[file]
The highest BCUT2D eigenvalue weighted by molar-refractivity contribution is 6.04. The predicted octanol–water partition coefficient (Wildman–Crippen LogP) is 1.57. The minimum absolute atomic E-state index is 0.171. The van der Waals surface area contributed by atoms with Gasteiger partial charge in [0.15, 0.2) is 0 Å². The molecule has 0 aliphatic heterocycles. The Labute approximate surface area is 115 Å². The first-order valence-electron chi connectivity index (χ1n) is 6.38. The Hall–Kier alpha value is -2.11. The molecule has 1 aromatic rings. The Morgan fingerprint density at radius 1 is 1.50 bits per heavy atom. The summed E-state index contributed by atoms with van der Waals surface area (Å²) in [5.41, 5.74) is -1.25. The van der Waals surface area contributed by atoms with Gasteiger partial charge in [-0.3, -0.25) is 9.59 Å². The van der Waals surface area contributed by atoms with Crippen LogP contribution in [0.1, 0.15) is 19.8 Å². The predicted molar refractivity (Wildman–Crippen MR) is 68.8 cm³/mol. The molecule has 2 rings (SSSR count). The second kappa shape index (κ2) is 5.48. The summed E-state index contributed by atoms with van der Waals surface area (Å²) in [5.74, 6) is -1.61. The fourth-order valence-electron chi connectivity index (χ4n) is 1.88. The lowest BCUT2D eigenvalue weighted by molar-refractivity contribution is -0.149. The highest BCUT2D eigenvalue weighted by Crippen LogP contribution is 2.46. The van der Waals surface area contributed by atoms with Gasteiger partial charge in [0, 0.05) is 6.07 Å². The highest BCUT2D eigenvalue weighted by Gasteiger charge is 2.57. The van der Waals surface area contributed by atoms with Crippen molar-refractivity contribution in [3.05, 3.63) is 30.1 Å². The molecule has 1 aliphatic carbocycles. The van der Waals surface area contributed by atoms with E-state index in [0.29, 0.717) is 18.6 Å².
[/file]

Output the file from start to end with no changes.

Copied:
The highest BCUT2D eigenvalue weighted by molar-refractivity contribution is 6.04. The predicted octanol–water partition coefficient (Wildman–Crippen LogP) is 1.57. The minimum absolute atomic E-state index is 0.171. The van der Waals surface area contributed by atoms with Gasteiger partial charge in [0.15, 0.2) is 0 Å². The molecule has 0 aliphatic heterocycles. The Labute approximate surface area is 115 Å². The first-order valence-electron chi connectivity index (χ1n) is 6.38. The Hall–Kier alpha value is -2.11. The molecule has 1 aromatic rings. The Morgan fingerprint density at radius 1 is 1.50 bits per heavy atom. The summed E-state index contributed by atoms with van der Waals surface area (Å²) in [5.41, 5.74) is -1.25. The van der Waals surface area contributed by atoms with Gasteiger partial charge in [-0.3, -0.25) is 9.59 Å². The van der Waals surface area contributed by atoms with Crippen LogP contribution in [0.1, 0.15) is 19.8 Å². The predicted molar refractivity (Wildman–Crippen MR) is 68.8 cm³/mol. The molecule has 2 rings (SSSR count). The second kappa shape index (κ2) is 5.48. The summed E-state index contributed by atoms with van der Waals surface area (Å²) in [5.74, 6) is -1.61. The fourth-order valence-electron chi connectivity index (χ4n) is 1.88. The lowest BCUT2D eigenvalue weighted by molar-refractivity contribution is -0.149. The highest BCUT2D eigenvalue weighted by Crippen LogP contribution is 2.46. The van der Waals surface area contributed by atoms with Gasteiger partial charge in [0, 0.05) is 6.07 Å². The highest BCUT2D eigenvalue weighted by Gasteiger charge is 2.57. The van der Waals surface area contributed by atoms with Crippen molar-refractivity contribution in [3.05, 3.63) is 30.1 Å². The molecule has 1 aliphatic carbocycles. The van der Waals surface area contributed by atoms with E-state index in [0.29, 0.717) is 18.6 Å².